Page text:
difference between battery voltage and mah


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  1. robinta

    robinta Well-Known Member This Topic's Starter

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    What does mah actually mean for a battery ? I have a stock 1500 and an after market one rated at.2650 (allegedly !) The max voltage for each is c.4172mv. How does the mah come into play ?
     

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  2. bfksc

    bfksc Well-Known Member

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    The term mAH means milli-Amp/Hour which refers to battery capacity. The rating means how many milli-Amps it can produce at full voltage output for one hour. The specifics may not be relevant for end users, except to know that 2000mAH will last twice as long as 1000mAH at the same voltage.

    Having said that, if you're looking at extra or high capacity batteries be cautious as some batteries (especially China made) are over-rated. I've seen 2400 packs that don't last any longer than 1400mAH batteries because of the poor design and cheap components. Stick to brand names and well known manufacturing companies in order to get a legit battery. For sophisticated devices like phones, cameras, camcorders, I always buy genuine replacement batteries as they have full compatibility for intelligent battery packs that monitor voltage, current, temp, charge level, etc., and they have honest output ratings. Sure they cost more, but they're often worth it in the long run.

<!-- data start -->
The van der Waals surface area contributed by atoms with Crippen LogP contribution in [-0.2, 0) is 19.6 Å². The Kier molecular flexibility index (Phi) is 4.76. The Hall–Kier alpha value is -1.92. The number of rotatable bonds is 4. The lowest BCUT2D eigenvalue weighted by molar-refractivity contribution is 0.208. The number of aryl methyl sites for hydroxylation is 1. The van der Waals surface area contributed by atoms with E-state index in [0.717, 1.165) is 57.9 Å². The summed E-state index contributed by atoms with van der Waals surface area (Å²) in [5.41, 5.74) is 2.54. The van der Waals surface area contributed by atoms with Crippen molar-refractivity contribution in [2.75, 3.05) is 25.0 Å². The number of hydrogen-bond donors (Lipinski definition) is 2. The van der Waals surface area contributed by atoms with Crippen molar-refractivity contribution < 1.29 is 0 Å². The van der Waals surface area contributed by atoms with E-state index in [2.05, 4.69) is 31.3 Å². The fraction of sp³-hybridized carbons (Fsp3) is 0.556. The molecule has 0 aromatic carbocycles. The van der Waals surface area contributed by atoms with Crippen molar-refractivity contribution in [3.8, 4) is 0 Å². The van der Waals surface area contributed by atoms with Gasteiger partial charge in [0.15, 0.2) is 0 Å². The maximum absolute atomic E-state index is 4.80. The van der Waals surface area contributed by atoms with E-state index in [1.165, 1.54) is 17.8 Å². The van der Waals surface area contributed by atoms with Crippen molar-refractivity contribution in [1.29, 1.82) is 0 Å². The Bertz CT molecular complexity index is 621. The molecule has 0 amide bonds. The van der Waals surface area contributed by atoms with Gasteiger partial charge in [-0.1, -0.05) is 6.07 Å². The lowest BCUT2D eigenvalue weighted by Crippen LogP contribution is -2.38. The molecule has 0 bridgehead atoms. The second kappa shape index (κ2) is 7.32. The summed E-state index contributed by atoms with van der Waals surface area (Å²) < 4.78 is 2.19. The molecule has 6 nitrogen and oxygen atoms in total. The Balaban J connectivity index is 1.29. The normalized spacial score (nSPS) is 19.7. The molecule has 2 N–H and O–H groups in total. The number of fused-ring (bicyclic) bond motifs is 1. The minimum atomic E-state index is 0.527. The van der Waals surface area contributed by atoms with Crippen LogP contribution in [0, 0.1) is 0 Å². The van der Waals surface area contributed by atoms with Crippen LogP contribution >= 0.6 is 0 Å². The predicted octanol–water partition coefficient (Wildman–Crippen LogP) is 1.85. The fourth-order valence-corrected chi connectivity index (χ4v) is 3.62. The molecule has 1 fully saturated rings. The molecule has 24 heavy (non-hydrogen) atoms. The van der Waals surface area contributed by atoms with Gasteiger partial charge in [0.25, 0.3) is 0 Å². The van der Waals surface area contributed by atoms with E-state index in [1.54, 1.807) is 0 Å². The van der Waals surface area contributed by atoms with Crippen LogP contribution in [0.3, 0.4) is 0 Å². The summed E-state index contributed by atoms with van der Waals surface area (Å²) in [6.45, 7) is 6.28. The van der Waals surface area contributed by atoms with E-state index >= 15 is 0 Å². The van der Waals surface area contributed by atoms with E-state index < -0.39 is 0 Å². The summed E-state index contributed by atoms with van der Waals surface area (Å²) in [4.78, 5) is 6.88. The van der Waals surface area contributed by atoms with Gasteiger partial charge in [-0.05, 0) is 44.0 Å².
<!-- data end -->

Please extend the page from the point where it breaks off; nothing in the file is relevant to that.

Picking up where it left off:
3. EmperorKabir

    EmperorKabir Well-Known Member

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    that's not strictly true. (What i am about to write may not be gospel either, but this is my take):

    Amp hours are a unit of current x time. Multiplied, not divided.

    It is the electric charge transferred for a unit of time. So the higher the number referring to mAh, the more charge it can hold for a given rate of charge flow. Now I'm not sure whether this refers to the amount a battery can take for a unit of time, or if it is capable of outputting higher currents (with extended batteries) for a unit of time..... however:

    The voltage between 2 points is the force that would be required to drive a particular amount of electrical energy between those 2 points. So the lower the voltage, the less energy is used up when current flows.

    Usually you will find voltages being the same of very similar when comparing something so specfic as one HTC desire battery vs another HTC desire battery of a different brand. Thus when a battery has a higher mAh rating, it is possibly spreading out the current flow over a longer period of time, hence time becomes a variable (longer battery life) as opposed to a different current flow rate or energy transfer rate.

    Where they differ though is in their charge capacity, (the mAh stuff), as well as possibly unmentioned other stuff like resistivity of materials, leakage ratings, outright lies about the products etc etc

    I personally use the Yoobao extended battery so I can actually use my smartphone instead of turning everything off basically making my smartphone into a phone! Always check reviews before buying an extended battery.
     
  4. robinta

    robinta Well-Known Member This Topic's Starter

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    thanks guys. I bought this battery a while ago before there were any real reviews. it lasts about the same time as the stock battery. but I'm going no holiday and just need it as a back up - its the Cameron Sino 2400 one btw. thanks for advice.
     

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